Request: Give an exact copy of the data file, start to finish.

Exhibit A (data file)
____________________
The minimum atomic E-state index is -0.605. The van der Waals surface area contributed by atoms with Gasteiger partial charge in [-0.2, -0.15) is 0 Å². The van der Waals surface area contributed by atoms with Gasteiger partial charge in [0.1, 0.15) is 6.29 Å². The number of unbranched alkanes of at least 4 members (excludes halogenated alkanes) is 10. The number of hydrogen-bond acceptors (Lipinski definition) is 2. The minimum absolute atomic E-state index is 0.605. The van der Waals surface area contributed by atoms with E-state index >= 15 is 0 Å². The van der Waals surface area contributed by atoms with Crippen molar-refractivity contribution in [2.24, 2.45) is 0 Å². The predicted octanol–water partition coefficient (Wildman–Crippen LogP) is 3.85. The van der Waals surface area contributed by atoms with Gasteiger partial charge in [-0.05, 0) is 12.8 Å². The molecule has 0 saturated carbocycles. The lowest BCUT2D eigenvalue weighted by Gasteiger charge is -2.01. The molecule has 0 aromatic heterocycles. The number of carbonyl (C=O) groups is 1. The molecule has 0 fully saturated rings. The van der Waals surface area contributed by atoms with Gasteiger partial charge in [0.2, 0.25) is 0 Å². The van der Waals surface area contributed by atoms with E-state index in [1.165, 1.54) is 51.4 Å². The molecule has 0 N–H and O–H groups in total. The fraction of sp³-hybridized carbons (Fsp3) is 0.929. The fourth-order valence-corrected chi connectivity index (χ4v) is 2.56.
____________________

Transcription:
The minimum atomic E-state index is -0.605. The van der Waals surface area contributed by atoms with Gasteiger partial charge in [-0.2, -0.15) is 0 Å². The van der Waals surface area contributed by atoms with Gasteiger partial charge in [0.1, 0.15) is 6.29 Å². The number of unbranched alkanes of at least 4 members (excludes halogenated alkanes) is 10. The number of hydrogen-bond acceptors (Lipinski definition) is 2. The minimum absolute atomic E-state index is 0.605. The van der Waals surface area contributed by atoms with E-state index >= 15 is 0 Å². The van der Waals surface area contributed by atoms with Crippen molar-refractivity contribution in [2.24, 2.45) is 0 Å². The predicted octanol–water partition coefficient (Wildman–Crippen LogP) is 3.85. The van der Waals surface area contributed by atoms with Gasteiger partial charge in [-0.05, 0) is 12.8 Å². The molecule has 0 saturated carbocycles. The lowest BCUT2D eigenvalue weighted by Gasteiger charge is -2.01. The molecule has 0 aromatic heterocycles. The number of carbonyl (C=O) groups is 1. The molecule has 0 fully saturated rings. The van der Waals surface area contributed by atoms with Gasteiger partial charge in [0.2, 0.25) is 0 Å². The van der Waals surface area contributed by atoms with E-state index in [1.165, 1.54) is 51.4 Å². The molecule has 0 N–H and O–H groups in total. The fraction of sp³-hybridized carbons (Fsp3) is 0.929. The fourth-order valence-corrected chi connectivity index (χ4v) is 2.56.